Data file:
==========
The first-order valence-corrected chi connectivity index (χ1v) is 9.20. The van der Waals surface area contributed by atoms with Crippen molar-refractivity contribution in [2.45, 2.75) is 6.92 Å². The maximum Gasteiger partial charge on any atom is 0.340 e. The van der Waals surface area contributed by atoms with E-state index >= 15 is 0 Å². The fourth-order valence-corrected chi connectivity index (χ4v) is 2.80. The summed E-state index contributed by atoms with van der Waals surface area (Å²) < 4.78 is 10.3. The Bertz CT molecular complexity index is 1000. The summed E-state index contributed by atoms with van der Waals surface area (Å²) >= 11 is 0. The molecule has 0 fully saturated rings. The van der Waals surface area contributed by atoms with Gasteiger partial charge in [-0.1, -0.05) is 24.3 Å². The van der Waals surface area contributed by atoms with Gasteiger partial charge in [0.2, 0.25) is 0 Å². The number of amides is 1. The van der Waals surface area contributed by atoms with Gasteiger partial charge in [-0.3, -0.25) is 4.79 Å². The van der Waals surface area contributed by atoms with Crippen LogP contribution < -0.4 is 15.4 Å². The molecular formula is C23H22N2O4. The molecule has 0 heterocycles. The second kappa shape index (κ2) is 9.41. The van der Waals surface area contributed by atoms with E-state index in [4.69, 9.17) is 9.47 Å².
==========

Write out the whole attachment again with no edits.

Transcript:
The first-order valence-corrected chi connectivity index (χ1v) is 9.20. The van der Waals surface area contributed by atoms with Crippen molar-refractivity contribution in [2.45, 2.75) is 6.92 Å². The maximum Gasteiger partial charge on any atom is 0.340 e. The van der Waals surface area contributed by atoms with E-state index >= 15 is 0 Å². The fourth-order valence-corrected chi connectivity index (χ4v) is 2.80. The summed E-state index contributed by atoms with van der Waals surface area (Å²) < 4.78 is 10.3. The Bertz CT molecular complexity index is 1000. The summed E-state index contributed by atoms with van der Waals surface area (Å²) >= 11 is 0. The molecule has 0 fully saturated rings. The van der Waals surface area contributed by atoms with Gasteiger partial charge in [-0.1, -0.05) is 24.3 Å². The van der Waals surface area contributed by atoms with Gasteiger partial charge in [0.2, 0.25) is 0 Å². The number of amides is 1. The van der Waals surface area contributed by atoms with Gasteiger partial charge in [-0.3, -0.25) is 4.79 Å². The van der Waals surface area contributed by atoms with Crippen LogP contribution < -0.4 is 15.4 Å². The molecular formula is C23H22N2O4. The molecule has 0 heterocycles. The second kappa shape index (κ2) is 9.41. The van der Waals surface area contributed by atoms with E-state index in [4.69, 9.17) is 9.47 Å².